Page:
MGM probing 'The Outer Limits'

OUTER_LIMITS_title_CVariety reports that the financially-embattled MGM has retained SAW series writers Patrick Melton and Marcus Dunstan to write a feature film version of THE OUTER LIMITS.
In a scenario that sounds a a bit more like THE TWILIGHT ZONE, the company that is unable to raise the cash to make another James Bond film or greenlight THE HOBBIT, has choosen to pay the pair a fee in the “mid-six figures” for a movie based on an anthology TV series. The script is due in October. Their debt extension expires September 15th.
Maybe they know something we don’t. Maybe they’re recieving strange transmissions. The Form the film will take is a Thing Unknown*.  Will it be an anthology, like the TWILIGHT ZONE movie, or a stand-alone film?
The original OUTER LIMITS ran for just under two seasons on ABC,  from 1964-65. Produced by Leslie Stevens and Joseph Stephano the first year and Ben Brady in the second season, the show was an hour-long anthology that focused on science fiction. But it was often a strange, film noir-ish look at the field, with one foot in the laboratory, and the other in a haunted house. 

The Awe and Mystery of THE OUTER LIMITS
The Awe and Mystery of THE OUTER LIMITS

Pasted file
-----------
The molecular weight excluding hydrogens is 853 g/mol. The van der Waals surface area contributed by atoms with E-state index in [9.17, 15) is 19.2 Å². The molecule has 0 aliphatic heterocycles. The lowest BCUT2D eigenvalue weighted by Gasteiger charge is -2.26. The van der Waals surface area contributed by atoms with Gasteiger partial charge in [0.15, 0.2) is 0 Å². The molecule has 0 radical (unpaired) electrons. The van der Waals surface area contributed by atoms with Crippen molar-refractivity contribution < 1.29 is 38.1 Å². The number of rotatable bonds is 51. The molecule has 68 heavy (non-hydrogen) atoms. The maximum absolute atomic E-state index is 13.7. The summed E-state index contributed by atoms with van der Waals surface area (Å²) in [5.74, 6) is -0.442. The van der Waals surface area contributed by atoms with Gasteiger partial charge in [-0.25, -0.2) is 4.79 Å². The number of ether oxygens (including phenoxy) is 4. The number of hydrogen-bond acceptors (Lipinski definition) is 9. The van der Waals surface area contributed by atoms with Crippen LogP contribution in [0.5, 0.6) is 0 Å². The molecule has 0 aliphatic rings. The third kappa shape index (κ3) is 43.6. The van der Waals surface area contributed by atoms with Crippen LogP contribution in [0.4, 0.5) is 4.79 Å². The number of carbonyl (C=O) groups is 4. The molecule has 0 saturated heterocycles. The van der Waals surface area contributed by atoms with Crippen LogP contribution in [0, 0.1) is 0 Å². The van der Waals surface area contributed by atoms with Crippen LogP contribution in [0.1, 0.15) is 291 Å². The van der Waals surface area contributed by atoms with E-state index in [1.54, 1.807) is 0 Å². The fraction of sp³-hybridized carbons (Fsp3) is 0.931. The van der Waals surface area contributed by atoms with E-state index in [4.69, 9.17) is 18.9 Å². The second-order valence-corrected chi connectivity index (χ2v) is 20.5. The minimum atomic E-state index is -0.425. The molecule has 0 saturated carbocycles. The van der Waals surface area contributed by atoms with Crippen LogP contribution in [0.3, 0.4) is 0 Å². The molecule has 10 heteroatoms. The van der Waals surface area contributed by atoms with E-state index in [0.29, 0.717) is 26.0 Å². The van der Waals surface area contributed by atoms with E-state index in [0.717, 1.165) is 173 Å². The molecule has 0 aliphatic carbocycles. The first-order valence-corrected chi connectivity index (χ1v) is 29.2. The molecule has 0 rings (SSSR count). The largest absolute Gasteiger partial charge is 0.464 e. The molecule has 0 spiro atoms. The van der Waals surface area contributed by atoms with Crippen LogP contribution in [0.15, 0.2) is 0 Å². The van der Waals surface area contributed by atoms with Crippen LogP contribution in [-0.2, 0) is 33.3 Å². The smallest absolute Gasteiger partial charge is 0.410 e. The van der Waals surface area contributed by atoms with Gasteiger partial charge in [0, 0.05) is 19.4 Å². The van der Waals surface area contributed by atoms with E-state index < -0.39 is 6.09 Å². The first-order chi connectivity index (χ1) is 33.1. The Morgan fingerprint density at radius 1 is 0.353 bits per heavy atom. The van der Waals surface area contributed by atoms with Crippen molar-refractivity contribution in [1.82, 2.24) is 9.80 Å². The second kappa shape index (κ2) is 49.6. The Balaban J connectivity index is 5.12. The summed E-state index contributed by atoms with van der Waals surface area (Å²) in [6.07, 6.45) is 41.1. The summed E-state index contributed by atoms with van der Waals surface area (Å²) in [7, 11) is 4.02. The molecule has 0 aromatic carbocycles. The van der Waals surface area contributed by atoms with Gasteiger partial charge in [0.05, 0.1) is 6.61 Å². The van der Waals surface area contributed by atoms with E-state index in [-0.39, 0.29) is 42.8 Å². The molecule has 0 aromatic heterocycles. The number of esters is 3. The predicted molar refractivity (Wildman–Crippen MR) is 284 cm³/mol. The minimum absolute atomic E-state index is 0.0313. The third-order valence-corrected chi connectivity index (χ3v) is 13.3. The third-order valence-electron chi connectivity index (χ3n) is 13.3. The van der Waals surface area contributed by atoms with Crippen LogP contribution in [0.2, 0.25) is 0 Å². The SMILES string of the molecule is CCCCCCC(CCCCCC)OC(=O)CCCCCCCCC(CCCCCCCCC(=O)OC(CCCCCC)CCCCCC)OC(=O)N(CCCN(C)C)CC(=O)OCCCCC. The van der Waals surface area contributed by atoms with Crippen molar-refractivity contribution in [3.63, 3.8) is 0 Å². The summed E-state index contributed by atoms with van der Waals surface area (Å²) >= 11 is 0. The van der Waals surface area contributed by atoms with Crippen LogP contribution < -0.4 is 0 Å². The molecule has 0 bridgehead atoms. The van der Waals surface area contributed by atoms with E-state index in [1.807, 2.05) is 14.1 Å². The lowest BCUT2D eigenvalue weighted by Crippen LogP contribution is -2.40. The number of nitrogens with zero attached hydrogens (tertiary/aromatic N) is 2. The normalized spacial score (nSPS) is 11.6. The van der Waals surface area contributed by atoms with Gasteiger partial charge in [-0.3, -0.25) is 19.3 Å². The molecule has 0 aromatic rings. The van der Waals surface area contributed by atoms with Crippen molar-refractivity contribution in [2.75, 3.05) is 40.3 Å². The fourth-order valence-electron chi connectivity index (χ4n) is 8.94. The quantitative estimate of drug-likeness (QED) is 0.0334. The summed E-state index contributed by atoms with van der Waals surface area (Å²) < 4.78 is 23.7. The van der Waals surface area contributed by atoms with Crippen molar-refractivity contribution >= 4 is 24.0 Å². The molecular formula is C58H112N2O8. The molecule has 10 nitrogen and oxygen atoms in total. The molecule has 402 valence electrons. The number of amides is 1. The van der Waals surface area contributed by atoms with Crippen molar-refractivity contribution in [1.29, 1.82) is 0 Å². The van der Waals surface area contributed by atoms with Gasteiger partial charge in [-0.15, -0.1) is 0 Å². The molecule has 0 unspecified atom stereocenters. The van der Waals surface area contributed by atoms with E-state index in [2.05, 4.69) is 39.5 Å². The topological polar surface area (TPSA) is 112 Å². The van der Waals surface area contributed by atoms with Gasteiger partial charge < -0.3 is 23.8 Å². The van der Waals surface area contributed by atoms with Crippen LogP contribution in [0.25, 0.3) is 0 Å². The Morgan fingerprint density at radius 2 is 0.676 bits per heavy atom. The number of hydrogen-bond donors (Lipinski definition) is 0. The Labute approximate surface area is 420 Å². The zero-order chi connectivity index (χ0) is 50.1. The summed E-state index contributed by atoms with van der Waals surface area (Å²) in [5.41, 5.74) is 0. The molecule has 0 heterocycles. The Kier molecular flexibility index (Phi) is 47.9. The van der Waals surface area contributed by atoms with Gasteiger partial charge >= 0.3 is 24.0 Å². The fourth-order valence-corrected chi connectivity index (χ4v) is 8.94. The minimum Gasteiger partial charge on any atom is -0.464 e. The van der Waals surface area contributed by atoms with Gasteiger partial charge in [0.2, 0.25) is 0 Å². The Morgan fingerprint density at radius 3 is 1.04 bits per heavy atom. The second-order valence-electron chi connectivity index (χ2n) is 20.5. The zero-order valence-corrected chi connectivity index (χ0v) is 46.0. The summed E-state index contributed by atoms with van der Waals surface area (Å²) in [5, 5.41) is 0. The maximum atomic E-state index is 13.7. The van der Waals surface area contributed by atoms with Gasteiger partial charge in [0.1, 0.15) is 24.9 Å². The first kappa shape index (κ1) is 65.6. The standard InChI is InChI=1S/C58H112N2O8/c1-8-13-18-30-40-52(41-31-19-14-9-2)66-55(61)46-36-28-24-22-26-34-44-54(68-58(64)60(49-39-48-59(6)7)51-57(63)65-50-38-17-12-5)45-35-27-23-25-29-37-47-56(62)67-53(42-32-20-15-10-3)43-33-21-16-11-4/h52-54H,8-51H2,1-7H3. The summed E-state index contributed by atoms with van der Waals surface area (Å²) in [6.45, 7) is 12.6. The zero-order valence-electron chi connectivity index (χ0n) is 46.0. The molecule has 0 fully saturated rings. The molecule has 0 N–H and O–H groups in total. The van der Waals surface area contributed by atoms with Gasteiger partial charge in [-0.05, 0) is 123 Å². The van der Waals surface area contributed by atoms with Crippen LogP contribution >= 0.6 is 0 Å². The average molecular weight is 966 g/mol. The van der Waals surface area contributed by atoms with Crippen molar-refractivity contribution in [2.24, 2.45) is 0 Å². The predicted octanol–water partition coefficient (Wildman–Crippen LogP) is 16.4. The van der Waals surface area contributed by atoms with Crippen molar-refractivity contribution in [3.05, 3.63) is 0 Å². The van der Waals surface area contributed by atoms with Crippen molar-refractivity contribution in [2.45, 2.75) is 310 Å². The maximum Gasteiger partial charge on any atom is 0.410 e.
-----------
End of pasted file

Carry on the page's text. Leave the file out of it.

The term Gothic Science Fiction has been used to describe the moody black and white series, and it fits. Sometimes the episodes served as cautionary tales, with downbeat endings, while others celebrated the human spirit and noble aspirations.  It was like watching a compressed sci-fi movie, told in 60 minutes.
A revived version of the series ran seven seasons, airing from 1995 to 2002, beginning on Showtime, and continuing on The Sci-Fi Channel. 
Produced by Pen Desham, Richard Barton Lewis, and others, some episodes of the original program were reprised and updated for the new series.
In my opinion, the show was much more inconsistent in style than the original, and often seemed to have general air of pessimism and an anti-scientific tone. Some endings seemed to go out of their way to “snatch defeat from the claws of victory”.
But who can argue with a seven-year success?